HVAC Impact on Coronavirus:  Outdoor Air Ventilation

coronavirus_illo_812x610Ventilation can "affect disease transmission." 

This is Part 1 of a multi-part series on Coronavirus and HVAC. We aim to publish new content each week on topics that impact your portfolios, properties, employees, tenants, and residents.

On Tuesday March 17th, 2020, the National Institutes of Health reported that "The virus that causes coronavirus disease 2019 (COVID-19) is stable for several hours to days in aerosols and on surfaces, according to a new study from National Institutes of Health, CDC, UCLA and Princeton University scientists in The New England Journal of Medicine."  (ref. here)

Per ASHRAE, "Ventilation air is the minimum amount of outdoor air required for the purpose of controlling air contaminant levels in buildings."  Increase and improve ventilation to help control disease transmission.  What's your facility outdoor ventilation air rate?   

For access to the full ASHRAE position document, standards, publications, technical committees, research projects and other material to prepare for COVID-19, visit the ASHRAE COVID-19 Preparedness Resources webpage at ashrae.org/COVID19.

Building operators should be able to answer the following questions: 
  1. What is your facility's ventilation rate? 
  2. What percentage is the outdoor air damper setting open? 
  3. Is the outdoor air damper closed?  

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If you can not answer these questions, CES can provide the resources to assist.   According to the American Society of Heating Refrigeration and Air conditioning Engineers (ASHRAE), "because small particles remain airborne for some period of time, the design and operation of HVAC systems that move air can affect disease transmission in several ways, such as by the following:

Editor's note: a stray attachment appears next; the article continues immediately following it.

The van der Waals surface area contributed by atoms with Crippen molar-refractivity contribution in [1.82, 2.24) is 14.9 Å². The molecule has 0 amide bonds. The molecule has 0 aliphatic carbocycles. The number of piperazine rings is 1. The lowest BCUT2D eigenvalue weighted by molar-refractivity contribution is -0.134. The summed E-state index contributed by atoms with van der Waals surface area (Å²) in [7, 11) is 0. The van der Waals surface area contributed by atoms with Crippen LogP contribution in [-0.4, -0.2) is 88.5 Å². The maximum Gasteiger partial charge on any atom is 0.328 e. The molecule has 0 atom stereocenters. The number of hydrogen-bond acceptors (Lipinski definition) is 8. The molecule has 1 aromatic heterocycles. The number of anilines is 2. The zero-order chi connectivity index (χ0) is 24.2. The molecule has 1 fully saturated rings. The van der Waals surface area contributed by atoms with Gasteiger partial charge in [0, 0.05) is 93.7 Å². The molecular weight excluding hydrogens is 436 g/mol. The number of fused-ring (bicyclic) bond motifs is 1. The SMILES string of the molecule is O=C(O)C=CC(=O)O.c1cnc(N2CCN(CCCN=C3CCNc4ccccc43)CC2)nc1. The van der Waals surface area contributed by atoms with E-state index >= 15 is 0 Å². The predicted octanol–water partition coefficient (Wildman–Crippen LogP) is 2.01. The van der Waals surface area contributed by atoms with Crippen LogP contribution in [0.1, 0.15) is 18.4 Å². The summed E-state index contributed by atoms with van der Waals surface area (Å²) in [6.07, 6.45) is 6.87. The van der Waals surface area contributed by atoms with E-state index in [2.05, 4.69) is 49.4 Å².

1. Supplying clean air to susceptible occupants
  2. Containing contaminated air and/or exhausting it to the outdoors
  3. Diluting the air in a space with cleaner air from outdoors and/or by filtering the air
  4. Cleaning the air within the room

ASHRAE recommends the following strategies of interest to address disease transmission:

  1. dilution ventilation,
  2. laminar and other in-room flow regimes,
  3. differential room pressurization,
  4. personalized ventilation,
  5. source capture ventilation,
  6. filtration (central or unitary),
  7. and UVGI (upper room, in-room, and in the airstream).

Owners, operators, and engineers are encouraged to collaborate with infection prevention specialists knowledgeable about transmission of infection in the community and the workplace and about strategies for prevention and risk mitigation.

Posted by Todd Morgan Jr

Todd has over two decades of experience in mechanical contracting, building systems energy analysis, and indoor air quality(IAQ). Todd has provided a full range of mechanical engineering design, mechanical construction, plumbing, IAQ, preventative maintenance and system maintenance for major clients in the commercial, healthcare, institutional, and entertainment industries throughout the state of Florida.

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